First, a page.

Jonjo Keefe (age 18)
The Leys School
(First image.) Loss of neural connections, accumulation of aggregated proteins in deposits (red) and loss of abilities to recall information or to perform simple tasks (see small pcitures) are all hallmarks of the neurodegenerative process taking place in the brains of patients with Alzheimer's, Huntington's and Parkinson's. Recent research suggests that aggregated proteins can move from one nueron to another as disease progresses.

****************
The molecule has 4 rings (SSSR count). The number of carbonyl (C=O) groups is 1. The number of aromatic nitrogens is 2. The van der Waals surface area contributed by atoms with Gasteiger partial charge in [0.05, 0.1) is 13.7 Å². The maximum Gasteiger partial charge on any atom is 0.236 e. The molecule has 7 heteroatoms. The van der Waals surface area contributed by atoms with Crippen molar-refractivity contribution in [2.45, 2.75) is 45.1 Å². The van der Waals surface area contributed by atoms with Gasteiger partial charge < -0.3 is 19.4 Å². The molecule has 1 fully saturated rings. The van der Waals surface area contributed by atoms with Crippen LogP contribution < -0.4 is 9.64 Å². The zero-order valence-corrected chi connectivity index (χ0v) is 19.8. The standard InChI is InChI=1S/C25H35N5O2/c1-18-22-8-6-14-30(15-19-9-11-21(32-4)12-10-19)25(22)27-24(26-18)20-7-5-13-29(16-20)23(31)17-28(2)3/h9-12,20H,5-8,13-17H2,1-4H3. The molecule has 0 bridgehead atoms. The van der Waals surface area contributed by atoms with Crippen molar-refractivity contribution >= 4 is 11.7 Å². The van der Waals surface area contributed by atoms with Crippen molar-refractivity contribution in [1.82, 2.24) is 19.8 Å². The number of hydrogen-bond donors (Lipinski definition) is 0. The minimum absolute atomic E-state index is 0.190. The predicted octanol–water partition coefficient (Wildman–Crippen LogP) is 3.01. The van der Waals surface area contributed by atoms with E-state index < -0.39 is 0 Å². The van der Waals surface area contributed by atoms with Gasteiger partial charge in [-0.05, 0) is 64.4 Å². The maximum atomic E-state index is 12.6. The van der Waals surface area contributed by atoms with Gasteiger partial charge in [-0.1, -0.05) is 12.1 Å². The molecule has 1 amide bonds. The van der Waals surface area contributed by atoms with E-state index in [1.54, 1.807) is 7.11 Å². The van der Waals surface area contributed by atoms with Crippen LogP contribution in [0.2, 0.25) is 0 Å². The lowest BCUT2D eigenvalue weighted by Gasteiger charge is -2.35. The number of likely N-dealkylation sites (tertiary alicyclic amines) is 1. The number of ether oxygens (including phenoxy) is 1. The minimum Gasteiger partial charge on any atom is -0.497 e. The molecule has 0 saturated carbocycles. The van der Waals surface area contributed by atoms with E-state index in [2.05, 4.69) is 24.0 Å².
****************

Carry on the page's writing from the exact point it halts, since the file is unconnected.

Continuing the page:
(Second image.) A bacterium (black) injects toxins into a host cell, disabling the cell's ability to fight the infection, by inactivating the host's immune responses. The artist has illustrated the way in which a toxic mixture of proteins from Yersinia (the bacterium causing the back plague) are injected. One of these proteins, YopJ (black/green), uses a host cell factor (blue) to fold into an active enzyme (green) which then modifies (and inactiviates) host cell enzymes (red), so compromising the host cell's ability to fight the infection and so the bacteria can multiply.